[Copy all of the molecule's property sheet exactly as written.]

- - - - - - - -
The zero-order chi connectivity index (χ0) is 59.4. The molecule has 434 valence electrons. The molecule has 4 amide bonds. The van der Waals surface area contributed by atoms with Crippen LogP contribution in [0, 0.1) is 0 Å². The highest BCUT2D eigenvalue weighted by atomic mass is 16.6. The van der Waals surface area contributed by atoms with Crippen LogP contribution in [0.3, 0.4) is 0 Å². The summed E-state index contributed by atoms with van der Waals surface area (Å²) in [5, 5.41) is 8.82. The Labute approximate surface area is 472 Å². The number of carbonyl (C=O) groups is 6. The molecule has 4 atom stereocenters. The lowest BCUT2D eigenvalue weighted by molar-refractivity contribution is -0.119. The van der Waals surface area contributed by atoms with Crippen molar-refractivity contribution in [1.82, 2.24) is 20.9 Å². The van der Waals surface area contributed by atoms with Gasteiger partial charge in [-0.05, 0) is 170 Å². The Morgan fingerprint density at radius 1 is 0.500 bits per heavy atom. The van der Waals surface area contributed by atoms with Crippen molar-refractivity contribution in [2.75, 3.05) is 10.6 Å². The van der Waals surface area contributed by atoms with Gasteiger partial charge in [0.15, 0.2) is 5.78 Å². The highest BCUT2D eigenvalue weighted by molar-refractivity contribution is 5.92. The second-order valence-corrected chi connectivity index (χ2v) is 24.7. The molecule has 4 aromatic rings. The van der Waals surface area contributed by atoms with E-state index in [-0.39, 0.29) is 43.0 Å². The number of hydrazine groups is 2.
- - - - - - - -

The zero-order chi connectivity index (χ0) is 59.4. The molecule has 434 valence electrons. The molecule has 4 amide bonds. The van der Waals surface area contributed by atoms with Crippen LogP contribution in [0, 0.1) is 0 Å². The highest BCUT2D eigenvalue weighted by atomic mass is 16.6. The van der Waals surface area contributed by atoms with Crippen LogP contribution in [0.3, 0.4) is 0 Å². The summed E-state index contributed by atoms with van der Waals surface area (Å²) in [5, 5.41) is 8.82. The Labute approximate surface area is 472 Å². The number of carbonyl (C=O) groups is 6. The molecule has 4 atom stereocenters. The lowest BCUT2D eigenvalue weighted by molar-refractivity contribution is -0.119. The van der Waals surface area contributed by atoms with Crippen molar-refractivity contribution in [1.82, 2.24) is 20.9 Å². The van der Waals surface area contributed by atoms with Gasteiger partial charge in [-0.05, 0) is 170 Å². The Morgan fingerprint density at radius 1 is 0.500 bits per heavy atom. The van der Waals surface area contributed by atoms with Crippen molar-refractivity contribution in [2.75, 3.05) is 10.6 Å². The van der Waals surface area contributed by atoms with Gasteiger partial charge in [0.15, 0.2) is 5.78 Å². The highest BCUT2D eigenvalue weighted by molar-refractivity contribution is 5.92. The second-order valence-corrected chi connectivity index (χ2v) is 24.7. The molecule has 4 aromatic rings. The van der Waals surface area contributed by atoms with E-state index in [-0.39, 0.29) is 43.0 Å². The number of hydrazine groups is 2.